UGLY BIRDS: THE FAILURE OF MODERN POETRY AND THE SUCCESS OF THE NOVEL

Modernism is no longer “modern.”  Duchamp was born in the 19th century and the Mona Lisa moustache artist is several generations closer in time to Byron than he is to us.

But the legacy of modernism, with its self-conscious -isms, grows apace: ungainly poetry the public ignores continues to flourish, aided by institutional subsidy.

The New English Review published an article last year, “The Tyranny of Artistic Modernism,” by Mark Signorelli and Nikos Salingaros, and was rebuked in First Things by Maureen Mullarkey: “Beckmann’s Deposition, A Modernist Offering.”

It is nice to know these sorts of discussions are going on, for Modernism’s profound influence is taken too much for granted.  Here is Signorelli’s reply to Mullarkey.

Compare the two paintings in Mullarkey’s article:  the one by Max Beckmann (1917) and the one by Geerhaert David (1500).

The models speak for themselves.

Rhetoric of a certain religious or political bent need not distract us.   Artistic Modernism is too important an issue to be sidetracked by religious or political wrangling, and it is precisely this wrangling, which, by its very nature, is nearly always beside the point, that helps to keep the legacy of Modernism afloat.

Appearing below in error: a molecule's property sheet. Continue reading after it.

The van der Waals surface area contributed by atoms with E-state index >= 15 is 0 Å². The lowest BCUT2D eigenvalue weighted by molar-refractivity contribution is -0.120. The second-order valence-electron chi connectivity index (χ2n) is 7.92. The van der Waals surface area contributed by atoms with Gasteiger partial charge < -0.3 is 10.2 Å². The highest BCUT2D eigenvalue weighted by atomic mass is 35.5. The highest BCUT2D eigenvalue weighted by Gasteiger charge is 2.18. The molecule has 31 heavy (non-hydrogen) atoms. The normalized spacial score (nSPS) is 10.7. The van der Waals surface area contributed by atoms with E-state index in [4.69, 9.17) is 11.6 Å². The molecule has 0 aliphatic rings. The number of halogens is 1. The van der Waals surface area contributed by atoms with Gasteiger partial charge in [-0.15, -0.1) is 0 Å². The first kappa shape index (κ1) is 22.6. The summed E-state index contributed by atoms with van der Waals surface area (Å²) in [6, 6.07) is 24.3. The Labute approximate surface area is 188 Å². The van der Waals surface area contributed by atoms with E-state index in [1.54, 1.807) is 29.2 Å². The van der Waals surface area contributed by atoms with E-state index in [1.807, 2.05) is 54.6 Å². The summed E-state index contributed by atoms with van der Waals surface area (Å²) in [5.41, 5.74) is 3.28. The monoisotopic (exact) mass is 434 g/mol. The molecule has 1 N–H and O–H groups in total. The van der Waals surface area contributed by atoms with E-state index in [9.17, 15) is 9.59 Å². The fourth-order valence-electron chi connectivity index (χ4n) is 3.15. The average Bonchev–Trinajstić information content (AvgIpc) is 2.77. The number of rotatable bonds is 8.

The cry against Modernism could be any of the following:  “God has gone out of art!” or “It is as if God, if there were a God, had gone out of art!”  Or,  “Beauty has gone out of art!”   Or, “Art now sucks!”   The rhetoric may be different, but the truth is the same.

Now, we will not deny that Modernism has a certain powerful secular, scientific, open-minded, progressive perception among many intellectuals, and that complaints against Modernism tend to be construed as nothing more than a sort of superstitious “yahoo” reaction.

But Modernism lacks genuine scientific credentials: Cubism is not a “fourth dimension” or a “new reality.”  Poems cannot be measured by “breaths” or “fields of energy” or “things.”  Also, many of Modernism’s founders were fascists.  Modernism’s heady, positive, scientific “perception” is largely a p.r. gimmick.

Modernism’s p.r. perception, however, is fading, as minds secular and religious are getting fed up with what has been to a large extent, a narrow, anti-human, anti-art, con.

Why a “con?”   Real simple:  Because 20th century art was a profitable style based on cheap materials (Bauhaus cement) and hyped painting (buy Cezanne/Matisse/Picasso low, sell high) with an accompanying apparatus of critics, lawyers, speculators, art leagues, schools, and galleries, each part validating the other.

Poetry was the intellectual con that abutted the profit con (architecture, painting).  The arts tend to pull along together: think Keats and Mozart; then Pound and Picasso.  There’s an intellectual/artistic sea that catches up all swimmers.